In April 2021, the banking world sat up and took notice when the Italian banking giant UniCredit announced that Andrea Orcel would be taking over as Group Chief Executive Officer. It was seen as a bold and imaginative appointment, and he brings to the role a wealth of experience and a truly global reputation.
A global figure
Orcel’s reputation has been built on a high-profile track record of dealmaking and delivery allied to vision. Born in 1963 in Rome, his father ran a small leasing company and his mother worked for the United Nations. His interest in investment banking was reportedly sparked by a report on mergers and acquisitions that he read while on holiday in the US when he was 18.
After studying economics and commerce at the Sapienza University of Rome he went on to the prestigious INSEAD business school to study for an MBA. His working career began at Goldman Sachs and the Boston Consulting Group, before joining Merril Lynch in 1992 where his reputation as a dealmaker was established.
He acted as an advisor during the merger between Credito Italiano and Unicredito, a $21bn deal that created Italy’s largest bank and laid the foundations for the 21st century UniCredit that Orcel now heads up.
His career saw him move to UBS, and then Santander in 2019 as CEO, becoming the first non-Spaniard to hold such a significant position in the group.
After his appointment to his new role at UniCredit, investors were keen to hear what his plans were for the future. Would he build on his reputation as a dealmaker or might he have other priorities?
An emphasis on growth
After taking time to get to know the business better Orcel finally outlined his plans. In his December strategy update, Orcel pledged to generate dividends and buyback for shareholders worth at least 16 billion euros ($18 billion) in the next four years. To do this he has set a target of 10 per cent growth.
He intends to achieve this by streamlining UniCredit’s operations and cutting out extraneous spending on areas such as external consultancy fees. He also promised to invest in technologies to speed up the group’s digital transformation which should eventually deliver considerable savings.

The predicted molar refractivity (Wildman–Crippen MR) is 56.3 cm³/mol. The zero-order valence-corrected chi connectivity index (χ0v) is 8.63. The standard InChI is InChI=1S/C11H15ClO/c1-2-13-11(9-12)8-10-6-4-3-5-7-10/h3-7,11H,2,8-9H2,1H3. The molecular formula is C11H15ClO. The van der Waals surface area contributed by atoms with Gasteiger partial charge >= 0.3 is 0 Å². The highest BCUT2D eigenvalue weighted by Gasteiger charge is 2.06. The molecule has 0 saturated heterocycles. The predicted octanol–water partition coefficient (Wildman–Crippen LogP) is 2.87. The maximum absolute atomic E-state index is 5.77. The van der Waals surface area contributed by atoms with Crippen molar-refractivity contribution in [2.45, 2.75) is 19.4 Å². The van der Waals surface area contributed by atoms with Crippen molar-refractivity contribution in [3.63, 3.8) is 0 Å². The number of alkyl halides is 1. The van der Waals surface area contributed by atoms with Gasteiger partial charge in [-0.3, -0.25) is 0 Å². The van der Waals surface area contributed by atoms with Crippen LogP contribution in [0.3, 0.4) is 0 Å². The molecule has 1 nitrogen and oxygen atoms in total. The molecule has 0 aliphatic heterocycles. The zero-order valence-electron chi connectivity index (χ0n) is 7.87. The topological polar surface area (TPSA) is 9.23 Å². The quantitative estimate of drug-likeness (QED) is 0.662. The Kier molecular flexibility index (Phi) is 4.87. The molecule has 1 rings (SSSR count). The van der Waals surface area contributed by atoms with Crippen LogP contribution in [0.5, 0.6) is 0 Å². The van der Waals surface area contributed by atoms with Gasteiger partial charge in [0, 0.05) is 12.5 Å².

After outlining his strategy, shares in the group jumped by 11 per cent, bringing their gain for the previous months to nearly 70 per cent after a tough 2020 for the entire banking sector.
In subsequent interviews, Orcel pointed out that UniCredit had fared better than many of its competitors through a turbulent period as a result of being diversified. Where some parts of the business struggled others thrived.
A measured approach to mergers and acquisitions
Orcel joins UniCredit with a strong reputation as a dealmaker, frequently called upon to advise global banking groups on some of the sector’s biggest deals. Investors were keen to find out what approach he would take to mergers and acquisitions in his new role. The answer came at the end of 2021 when Orcel outlined a pragmatic approach to mergers and acquisitions; while UniCredit is open to them, he has suggested that the criteria for pursuing any deals will be high.
Orcel insists that the group is under no pressure to make deals and a priority would be placed on what they are already doing. He says he will consider any potential deal but it will need to be a good strategic fit and provide real benefits to the group before he’ll consider proceeding.
This measured and serious approach reflects the current global economic climate, as well as Orcel’s determination to build on the strengths of the business while addressing shortfalls.
ESG to the fore
Orcel is also looking to embed environmental, social and corporate governance (ESG) initiatives. Under his stewardship he wants the group to set a positive example to other banks and its own corporate clients. Orcel wants the group to be a pioneer leading the way where others will follow.
Andrea Orcel’s appointment marks the beginning of a new era for UniCredit and investors will be keen to see how delivery matches up to the plans.